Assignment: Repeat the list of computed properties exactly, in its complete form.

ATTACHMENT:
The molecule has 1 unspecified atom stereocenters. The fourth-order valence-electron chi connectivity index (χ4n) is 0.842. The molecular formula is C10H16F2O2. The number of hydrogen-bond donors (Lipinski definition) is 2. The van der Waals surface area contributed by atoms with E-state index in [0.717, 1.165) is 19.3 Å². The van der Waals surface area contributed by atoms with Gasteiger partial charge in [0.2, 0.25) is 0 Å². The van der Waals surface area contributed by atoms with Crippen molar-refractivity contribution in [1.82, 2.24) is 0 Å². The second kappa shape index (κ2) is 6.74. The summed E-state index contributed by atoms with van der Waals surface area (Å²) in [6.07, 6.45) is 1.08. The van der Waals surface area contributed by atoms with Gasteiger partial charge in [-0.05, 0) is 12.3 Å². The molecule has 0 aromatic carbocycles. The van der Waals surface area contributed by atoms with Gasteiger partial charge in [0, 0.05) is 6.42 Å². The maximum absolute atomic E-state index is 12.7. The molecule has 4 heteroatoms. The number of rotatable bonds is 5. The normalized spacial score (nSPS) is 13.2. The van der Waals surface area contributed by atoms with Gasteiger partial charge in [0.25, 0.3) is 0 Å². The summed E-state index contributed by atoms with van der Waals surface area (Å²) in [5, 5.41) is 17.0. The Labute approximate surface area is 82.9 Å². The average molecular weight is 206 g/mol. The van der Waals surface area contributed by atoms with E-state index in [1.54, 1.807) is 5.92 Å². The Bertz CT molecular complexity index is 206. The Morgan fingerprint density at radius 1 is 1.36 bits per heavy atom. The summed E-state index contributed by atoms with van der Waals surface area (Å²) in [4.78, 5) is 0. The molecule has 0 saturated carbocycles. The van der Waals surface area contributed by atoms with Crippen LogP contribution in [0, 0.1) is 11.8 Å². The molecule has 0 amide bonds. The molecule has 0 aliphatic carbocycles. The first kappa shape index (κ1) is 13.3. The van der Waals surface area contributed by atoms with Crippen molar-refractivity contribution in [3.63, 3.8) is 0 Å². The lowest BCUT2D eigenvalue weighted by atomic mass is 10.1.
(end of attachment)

The molecule has 1 unspecified atom stereocenters. The fourth-order valence-electron chi connectivity index (χ4n) is 0.842. The molecular formula is C10H16F2O2. The number of hydrogen-bond donors (Lipinski definition) is 2. The van der Waals surface area contributed by atoms with E-state index in [0.717, 1.165) is 19.3 Å². The van der Waals surface area contributed by atoms with Gasteiger partial charge in [0.2, 0.25) is 0 Å². The van der Waals surface area contributed by atoms with Crippen molar-refractivity contribution in [1.82, 2.24) is 0 Å². The second kappa shape index (κ2) is 6.74. The summed E-state index contributed by atoms with van der Waals surface area (Å²) in [6.07, 6.45) is 1.08. The van der Waals surface area contributed by atoms with Gasteiger partial charge in [-0.05, 0) is 12.3 Å². The molecule has 0 aromatic carbocycles. The van der Waals surface area contributed by atoms with Gasteiger partial charge in [0, 0.05) is 6.42 Å². The maximum absolute atomic E-state index is 12.7. The molecule has 4 heteroatoms. The number of rotatable bonds is 5. The normalized spacial score (nSPS) is 13.2. The van der Waals surface area contributed by atoms with Gasteiger partial charge in [0.25, 0.3) is 0 Å². The summed E-state index contributed by atoms with van der Waals surface area (Å²) in [5, 5.41) is 17.0. The Labute approximate surface area is 82.9 Å². The average molecular weight is 206 g/mol. The van der Waals surface area contributed by atoms with E-state index in [1.54, 1.807) is 5.92 Å². The Bertz CT molecular complexity index is 206. The Morgan fingerprint density at radius 1 is 1.36 bits per heavy atom. The summed E-state index contributed by atoms with van der Waals surface area (Å²) in [4.78, 5) is 0. The molecule has 0 saturated carbocycles. The van der Waals surface area contributed by atoms with Crippen LogP contribution in [0, 0.1) is 11.8 Å². The molecule has 0 amide bonds. The molecule has 0 aliphatic carbocycles. The first kappa shape index (κ1) is 13.3. The van der Waals surface area contributed by atoms with Crippen molar-refractivity contribution in [3.63, 3.8) is 0 Å². The lowest BCUT2D eigenvalue weighted by atomic mass is 10.1.